Feminist science fiction poses questions about social issues such as how society constructs gender roles, the role reproduction plays in defining gender and the unequal political and personal power of men over women. Some of the most notable feminist science fiction works have illustrated these themes using utopias to explore a society in which gender differences or gender power imbalances do not exist, or dystopias to explore worlds in which gender inequalities are intensified, thus asserting a need for feminist work to continue.
Libertarian science fiction focuses on the politics and the social order implied by right libertarian philosophies with an emphasis on individualism and private property, and in some cases anti-statism.
Climate fiction, or "cli-fi" deals with issues concerning climate change and global warming. University courses on literature and environmental issues may include climate change fiction in their syllabi, as well as it being discussed by the media, outside of SF fandom.
The study of science fiction, or science fiction studies, is the critical assessment, interpretation, and discussion of science fiction literature, film, new media, fandom, and fan fiction. Science fiction scholars study science fiction to better understand it and its relationship to science, technology, politics, and culture-at-large. Science fiction studies has a long history, dating back to the turn of the 20th century, but it was not until later that science fiction studies solidified as a discipline with the publication of the academic journals Extrapolation (1959), Foundation: The International Review of Science Fiction (1972), and Science Fiction Studies (1973), and the establishment of the oldest organizations devoted to the study of science fiction, the Science Fiction Research Association and the Science Fiction Foundation, in 1970. The field has grown considerably since the 1970s with the establishment of more journals, organizations, and conferences with ties to the science fiction scholarship community, and science fiction degree-granting programs such as those offered by the University of Liverpool and Kansas University.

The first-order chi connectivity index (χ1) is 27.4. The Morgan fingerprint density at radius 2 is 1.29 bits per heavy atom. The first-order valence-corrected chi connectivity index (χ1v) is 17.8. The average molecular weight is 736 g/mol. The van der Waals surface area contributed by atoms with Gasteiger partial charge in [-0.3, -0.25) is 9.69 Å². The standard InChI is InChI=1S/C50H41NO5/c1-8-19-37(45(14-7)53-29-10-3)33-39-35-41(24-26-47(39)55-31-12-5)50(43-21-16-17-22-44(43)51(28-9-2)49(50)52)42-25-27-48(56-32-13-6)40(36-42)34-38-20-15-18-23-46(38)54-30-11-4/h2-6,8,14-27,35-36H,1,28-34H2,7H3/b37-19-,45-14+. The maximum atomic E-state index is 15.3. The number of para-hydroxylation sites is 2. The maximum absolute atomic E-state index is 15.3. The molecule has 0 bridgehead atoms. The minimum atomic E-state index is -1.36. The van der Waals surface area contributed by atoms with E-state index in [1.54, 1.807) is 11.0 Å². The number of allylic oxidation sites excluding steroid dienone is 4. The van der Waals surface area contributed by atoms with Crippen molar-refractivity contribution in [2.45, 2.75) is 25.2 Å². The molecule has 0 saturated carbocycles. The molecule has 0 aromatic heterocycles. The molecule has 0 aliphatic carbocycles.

Scholar and science fiction critic George Edgar Slusser said that science fiction "is the one real international literary form we have today, and as such has branched out to visual media, interactive media and on to whatever new media the world will invent in the 21st century... crossover issues between the sciences and the humanities are crucial for the century to come."